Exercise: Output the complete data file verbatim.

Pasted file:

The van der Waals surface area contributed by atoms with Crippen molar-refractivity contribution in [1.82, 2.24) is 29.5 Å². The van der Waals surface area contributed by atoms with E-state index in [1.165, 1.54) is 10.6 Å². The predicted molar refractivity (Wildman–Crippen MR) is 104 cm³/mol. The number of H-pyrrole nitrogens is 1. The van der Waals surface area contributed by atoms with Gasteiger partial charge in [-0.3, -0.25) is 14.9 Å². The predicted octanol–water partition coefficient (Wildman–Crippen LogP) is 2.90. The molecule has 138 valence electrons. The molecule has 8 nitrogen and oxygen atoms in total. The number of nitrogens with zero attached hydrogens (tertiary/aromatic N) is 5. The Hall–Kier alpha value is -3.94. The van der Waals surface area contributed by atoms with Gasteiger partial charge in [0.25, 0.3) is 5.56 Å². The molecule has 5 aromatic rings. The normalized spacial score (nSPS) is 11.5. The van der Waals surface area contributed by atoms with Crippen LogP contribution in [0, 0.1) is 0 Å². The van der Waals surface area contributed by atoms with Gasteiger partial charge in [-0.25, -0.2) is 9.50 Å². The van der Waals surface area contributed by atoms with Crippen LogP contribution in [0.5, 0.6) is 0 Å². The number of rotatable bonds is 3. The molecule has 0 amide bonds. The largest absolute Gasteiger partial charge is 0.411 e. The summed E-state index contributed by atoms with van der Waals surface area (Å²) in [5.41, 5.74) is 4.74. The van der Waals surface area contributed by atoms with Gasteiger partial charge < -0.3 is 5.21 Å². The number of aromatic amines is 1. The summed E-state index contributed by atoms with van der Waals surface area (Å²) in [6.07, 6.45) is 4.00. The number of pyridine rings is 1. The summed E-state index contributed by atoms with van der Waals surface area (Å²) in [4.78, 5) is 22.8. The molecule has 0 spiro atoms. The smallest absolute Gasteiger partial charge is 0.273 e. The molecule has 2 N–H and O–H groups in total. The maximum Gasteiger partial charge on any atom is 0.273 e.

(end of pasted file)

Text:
The van der Waals surface area contributed by atoms with Crippen molar-refractivity contribution in [1.82, 2.24) is 29.5 Å². The van der Waals surface area contributed by atoms with E-state index in [1.165, 1.54) is 10.6 Å². The predicted molar refractivity (Wildman–Crippen MR) is 104 cm³/mol. The number of H-pyrrole nitrogens is 1. The van der Waals surface area contributed by atoms with Gasteiger partial charge in [-0.3, -0.25) is 14.9 Å². The predicted octanol–water partition coefficient (Wildman–Crippen LogP) is 2.90. The molecule has 138 valence electrons. The molecule has 8 nitrogen and oxygen atoms in total. The number of nitrogens with zero attached hydrogens (tertiary/aromatic N) is 5. The Hall–Kier alpha value is -3.94. The van der Waals surface area contributed by atoms with Gasteiger partial charge in [0.25, 0.3) is 5.56 Å². The molecule has 5 aromatic rings. The normalized spacial score (nSPS) is 11.5. The van der Waals surface area contributed by atoms with Crippen LogP contribution in [0, 0.1) is 0 Å². The van der Waals surface area contributed by atoms with Gasteiger partial charge in [-0.25, -0.2) is 9.50 Å². The van der Waals surface area contributed by atoms with Crippen LogP contribution in [0.5, 0.6) is 0 Å². The number of rotatable bonds is 3. The molecule has 0 amide bonds. The largest absolute Gasteiger partial charge is 0.411 e. The summed E-state index contributed by atoms with van der Waals surface area (Å²) in [5.41, 5.74) is 4.74. The van der Waals surface area contributed by atoms with Gasteiger partial charge < -0.3 is 5.21 Å². The number of aromatic amines is 1. The summed E-state index contributed by atoms with van der Waals surface area (Å²) in [6.07, 6.45) is 4.00. The number of pyridine rings is 1. The summed E-state index contributed by atoms with van der Waals surface area (Å²) in [4.78, 5) is 22.8. The molecule has 0 spiro atoms. The smallest absolute Gasteiger partial charge is 0.273 e. The molecule has 2 N–H and O–H groups in total. The maximum Gasteiger partial charge on any atom is 0.273 e.